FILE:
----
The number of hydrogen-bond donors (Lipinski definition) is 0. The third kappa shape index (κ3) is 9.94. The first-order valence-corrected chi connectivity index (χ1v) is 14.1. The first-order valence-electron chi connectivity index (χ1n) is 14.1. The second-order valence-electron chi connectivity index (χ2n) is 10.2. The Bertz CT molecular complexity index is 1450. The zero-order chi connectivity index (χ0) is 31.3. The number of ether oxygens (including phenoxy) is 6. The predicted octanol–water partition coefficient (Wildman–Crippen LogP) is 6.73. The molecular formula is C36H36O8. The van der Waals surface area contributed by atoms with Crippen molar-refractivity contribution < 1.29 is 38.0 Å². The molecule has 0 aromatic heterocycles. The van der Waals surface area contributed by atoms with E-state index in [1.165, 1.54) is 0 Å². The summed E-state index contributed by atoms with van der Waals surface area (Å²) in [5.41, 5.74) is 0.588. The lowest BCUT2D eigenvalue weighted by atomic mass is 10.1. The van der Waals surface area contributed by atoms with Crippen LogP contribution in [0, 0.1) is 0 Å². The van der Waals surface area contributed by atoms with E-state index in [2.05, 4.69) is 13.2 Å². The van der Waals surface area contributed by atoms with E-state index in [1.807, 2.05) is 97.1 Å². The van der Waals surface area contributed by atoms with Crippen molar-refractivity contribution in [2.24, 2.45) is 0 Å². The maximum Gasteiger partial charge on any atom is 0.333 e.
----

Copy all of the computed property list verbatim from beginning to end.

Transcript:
The number of hydrogen-bond donors (Lipinski definition) is 0. The third kappa shape index (κ3) is 9.94. The first-order valence-corrected chi connectivity index (χ1v) is 14.1. The first-order valence-electron chi connectivity index (χ1n) is 14.1. The second-order valence-electron chi connectivity index (χ2n) is 10.2. The Bertz CT molecular complexity index is 1450. The zero-order chi connectivity index (χ0) is 31.3. The number of ether oxygens (including phenoxy) is 6. The predicted octanol–water partition coefficient (Wildman–Crippen LogP) is 6.73. The molecular formula is C36H36O8. The van der Waals surface area contributed by atoms with Crippen molar-refractivity contribution < 1.29 is 38.0 Å². The molecule has 0 aromatic heterocycles. The van der Waals surface area contributed by atoms with E-state index in [1.165, 1.54) is 0 Å². The summed E-state index contributed by atoms with van der Waals surface area (Å²) in [5.41, 5.74) is 0.588. The lowest BCUT2D eigenvalue weighted by atomic mass is 10.1. The van der Waals surface area contributed by atoms with Crippen LogP contribution in [0, 0.1) is 0 Å². The van der Waals surface area contributed by atoms with E-state index in [2.05, 4.69) is 13.2 Å². The van der Waals surface area contributed by atoms with E-state index in [1.807, 2.05) is 97.1 Å². The van der Waals surface area contributed by atoms with Crippen molar-refractivity contribution in [2.24, 2.45) is 0 Å². The maximum Gasteiger partial charge on any atom is 0.333 e.